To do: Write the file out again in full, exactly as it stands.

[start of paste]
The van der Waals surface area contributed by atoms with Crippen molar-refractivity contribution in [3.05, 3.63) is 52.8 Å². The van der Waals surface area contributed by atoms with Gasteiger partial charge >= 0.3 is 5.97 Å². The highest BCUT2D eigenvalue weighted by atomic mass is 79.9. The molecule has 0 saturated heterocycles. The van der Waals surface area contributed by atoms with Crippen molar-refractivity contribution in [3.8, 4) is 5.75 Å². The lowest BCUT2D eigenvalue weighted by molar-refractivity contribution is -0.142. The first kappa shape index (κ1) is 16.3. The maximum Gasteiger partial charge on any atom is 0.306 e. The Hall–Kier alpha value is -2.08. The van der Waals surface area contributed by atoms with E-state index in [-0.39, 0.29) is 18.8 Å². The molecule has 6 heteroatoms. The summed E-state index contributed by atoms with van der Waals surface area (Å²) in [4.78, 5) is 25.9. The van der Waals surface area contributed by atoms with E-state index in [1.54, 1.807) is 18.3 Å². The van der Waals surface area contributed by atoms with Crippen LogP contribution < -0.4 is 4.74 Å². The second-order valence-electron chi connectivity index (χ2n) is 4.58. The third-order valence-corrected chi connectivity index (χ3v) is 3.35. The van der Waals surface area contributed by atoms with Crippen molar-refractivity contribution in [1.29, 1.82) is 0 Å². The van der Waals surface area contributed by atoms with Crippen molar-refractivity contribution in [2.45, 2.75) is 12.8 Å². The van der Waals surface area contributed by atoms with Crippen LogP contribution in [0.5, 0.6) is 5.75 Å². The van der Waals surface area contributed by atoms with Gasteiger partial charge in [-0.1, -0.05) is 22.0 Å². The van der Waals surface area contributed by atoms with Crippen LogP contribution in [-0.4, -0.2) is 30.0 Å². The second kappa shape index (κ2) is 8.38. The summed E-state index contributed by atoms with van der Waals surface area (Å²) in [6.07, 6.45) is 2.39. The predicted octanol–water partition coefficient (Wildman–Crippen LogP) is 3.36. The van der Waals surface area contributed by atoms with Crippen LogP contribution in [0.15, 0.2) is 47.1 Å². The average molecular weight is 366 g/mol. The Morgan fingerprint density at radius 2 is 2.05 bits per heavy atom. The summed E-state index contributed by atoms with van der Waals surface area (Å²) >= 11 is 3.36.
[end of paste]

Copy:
The van der Waals surface area contributed by atoms with Crippen molar-refractivity contribution in [3.05, 3.63) is 52.8 Å². The van der Waals surface area contributed by atoms with Gasteiger partial charge >= 0.3 is 5.97 Å². The highest BCUT2D eigenvalue weighted by atomic mass is 79.9. The molecule has 0 saturated heterocycles. The van der Waals surface area contributed by atoms with Crippen molar-refractivity contribution in [3.8, 4) is 5.75 Å². The lowest BCUT2D eigenvalue weighted by molar-refractivity contribution is -0.142. The first kappa shape index (κ1) is 16.3. The maximum Gasteiger partial charge on any atom is 0.306 e. The Hall–Kier alpha value is -2.08. The van der Waals surface area contributed by atoms with E-state index in [-0.39, 0.29) is 18.8 Å². The molecule has 6 heteroatoms. The summed E-state index contributed by atoms with van der Waals surface area (Å²) in [4.78, 5) is 25.9. The van der Waals surface area contributed by atoms with E-state index in [1.54, 1.807) is 18.3 Å². The van der Waals surface area contributed by atoms with Crippen LogP contribution < -0.4 is 4.74 Å². The second-order valence-electron chi connectivity index (χ2n) is 4.58. The third-order valence-corrected chi connectivity index (χ3v) is 3.35. The van der Waals surface area contributed by atoms with Crippen molar-refractivity contribution in [1.29, 1.82) is 0 Å². The van der Waals surface area contributed by atoms with Crippen molar-refractivity contribution in [2.45, 2.75) is 12.8 Å². The van der Waals surface area contributed by atoms with Crippen LogP contribution in [0.5, 0.6) is 5.75 Å². The van der Waals surface area contributed by atoms with Gasteiger partial charge in [-0.1, -0.05) is 22.0 Å². The van der Waals surface area contributed by atoms with Crippen LogP contribution in [-0.4, -0.2) is 30.0 Å². The second kappa shape index (κ2) is 8.38. The summed E-state index contributed by atoms with van der Waals surface area (Å²) in [6.07, 6.45) is 2.39. The predicted octanol–water partition coefficient (Wildman–Crippen LogP) is 3.36. The van der Waals surface area contributed by atoms with Crippen LogP contribution in [0.15, 0.2) is 47.1 Å². The average molecular weight is 366 g/mol. The Morgan fingerprint density at radius 2 is 2.05 bits per heavy atom. The summed E-state index contributed by atoms with van der Waals surface area (Å²) >= 11 is 3.36.